This brings me to the periodicals themselves. It seems that some man with a strong vision undertook the in-dept study and compilation of upwards of 7 series of periodicals based on shuar culture and history. The topics range from the Evangelization of the Shuar Villages to Plant identification. The thickest one by far was the edition on Shrunken Heads, which seems as fascinating a topic for the Shuar themselves as it is for the outside world. They all date back to the mid 70’s when the missionaries had a large and influential presence in the area, and I am struck by the professional illustrations of the type I associate with novels and informative texts printed in the period and a bit before. Who was the illustrator I wonder? Was he or she a native or a missionary? The booklets are bound in square glue-spine style of National Geographic, yet the publication page locates it as a Sucua produced commodity.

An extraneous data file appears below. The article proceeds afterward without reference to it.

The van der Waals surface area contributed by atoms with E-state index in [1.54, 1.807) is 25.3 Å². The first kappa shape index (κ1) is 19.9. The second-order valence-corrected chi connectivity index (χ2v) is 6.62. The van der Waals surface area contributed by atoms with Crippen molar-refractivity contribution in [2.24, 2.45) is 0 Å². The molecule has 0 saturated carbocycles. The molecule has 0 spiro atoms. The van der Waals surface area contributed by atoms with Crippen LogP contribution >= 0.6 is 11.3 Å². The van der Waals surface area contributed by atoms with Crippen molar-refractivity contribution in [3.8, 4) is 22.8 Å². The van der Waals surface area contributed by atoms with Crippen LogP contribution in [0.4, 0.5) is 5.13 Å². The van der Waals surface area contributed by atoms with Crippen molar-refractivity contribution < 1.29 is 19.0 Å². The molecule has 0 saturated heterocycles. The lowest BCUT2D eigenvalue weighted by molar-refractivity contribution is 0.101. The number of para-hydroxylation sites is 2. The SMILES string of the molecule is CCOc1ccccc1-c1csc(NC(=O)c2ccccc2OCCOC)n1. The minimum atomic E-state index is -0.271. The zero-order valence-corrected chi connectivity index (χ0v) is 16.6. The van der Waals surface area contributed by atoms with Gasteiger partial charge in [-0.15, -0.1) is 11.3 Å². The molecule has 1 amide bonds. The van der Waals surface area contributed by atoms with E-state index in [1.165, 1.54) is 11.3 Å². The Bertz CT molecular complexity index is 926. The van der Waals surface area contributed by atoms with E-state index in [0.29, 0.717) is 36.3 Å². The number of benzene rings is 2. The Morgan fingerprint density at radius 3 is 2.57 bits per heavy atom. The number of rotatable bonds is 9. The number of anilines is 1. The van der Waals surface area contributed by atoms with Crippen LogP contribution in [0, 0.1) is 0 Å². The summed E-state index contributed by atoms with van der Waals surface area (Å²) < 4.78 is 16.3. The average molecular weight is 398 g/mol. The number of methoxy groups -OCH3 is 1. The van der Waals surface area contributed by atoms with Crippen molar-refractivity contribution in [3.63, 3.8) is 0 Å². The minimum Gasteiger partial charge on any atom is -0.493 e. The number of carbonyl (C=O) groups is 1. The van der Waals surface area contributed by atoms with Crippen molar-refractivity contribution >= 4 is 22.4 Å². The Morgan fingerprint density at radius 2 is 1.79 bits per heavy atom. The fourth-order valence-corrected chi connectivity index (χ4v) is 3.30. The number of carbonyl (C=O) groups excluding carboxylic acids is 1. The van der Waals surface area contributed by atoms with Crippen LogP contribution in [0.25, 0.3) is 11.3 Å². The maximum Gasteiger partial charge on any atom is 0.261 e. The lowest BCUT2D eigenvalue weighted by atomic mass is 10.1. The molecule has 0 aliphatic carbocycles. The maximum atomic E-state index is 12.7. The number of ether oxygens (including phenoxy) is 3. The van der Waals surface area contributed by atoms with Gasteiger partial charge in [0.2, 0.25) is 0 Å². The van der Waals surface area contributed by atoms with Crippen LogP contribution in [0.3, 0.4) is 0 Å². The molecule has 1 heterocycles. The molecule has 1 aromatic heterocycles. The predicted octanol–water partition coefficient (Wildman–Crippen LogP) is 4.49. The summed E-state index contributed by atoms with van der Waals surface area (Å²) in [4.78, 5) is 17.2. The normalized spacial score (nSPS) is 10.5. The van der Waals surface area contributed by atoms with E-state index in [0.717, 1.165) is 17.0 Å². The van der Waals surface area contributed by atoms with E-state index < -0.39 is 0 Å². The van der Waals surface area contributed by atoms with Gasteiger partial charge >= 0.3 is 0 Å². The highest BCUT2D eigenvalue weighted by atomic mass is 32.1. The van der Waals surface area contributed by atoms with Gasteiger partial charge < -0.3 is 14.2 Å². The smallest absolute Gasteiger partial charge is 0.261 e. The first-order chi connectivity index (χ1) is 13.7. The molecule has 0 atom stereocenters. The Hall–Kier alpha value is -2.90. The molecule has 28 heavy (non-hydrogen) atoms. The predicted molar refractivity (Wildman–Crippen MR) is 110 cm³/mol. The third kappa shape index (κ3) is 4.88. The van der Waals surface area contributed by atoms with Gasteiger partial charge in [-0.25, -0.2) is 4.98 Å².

This leads me to remember something I might not have mentioned in my rather negative review of the offices; in the Lands department there is a large printer which must have been purchased in the late 80’s or early 90’s, as I recognize the design styling. It is a mouthwateringly fine machine which appears capable of printing full-color posters off of a 4 foot broad paper spool, yet it sits in the back of the office in it’s dust cover, doing nothing. I asked the good natured man who’s name I have misplaced that calls me Carlos (a result of our initial miscommunication on my first day in the office when it appeared I would be working under him making maps) if they still printed posters, and if they had printed any of the ones on the walls. He replied no, it didn’t have any ink. That was the first seed of my exasperation. The existence of that printer, and the enviably well-outfitted recording studio I am sitting in at the moment indicates that in the past the Federation was taking on the world with an optimistic gleam in it’s eye and investing in the technology and expertise to accomplish great things. Yet now it seems only individual fights against the unremitting flow of bureaucracy glimmer in this way, this recording studio under the supervision of the technophilic Leonardo as one example, and his compatriots operating the radio station as another. The radio station is, in itself, something of a mystery to me. It functions, and is listened to widely, yet the programming is quite obviously only semi-professional. They have the nerve-pinching habit of running songs full volume and intermittently using a cross fade to interject local news and notifications. Yet it unquestionably functions, but under who’s guidance I have no idea as the position of Director of Communications is left vacant along with the directorship the Labor department.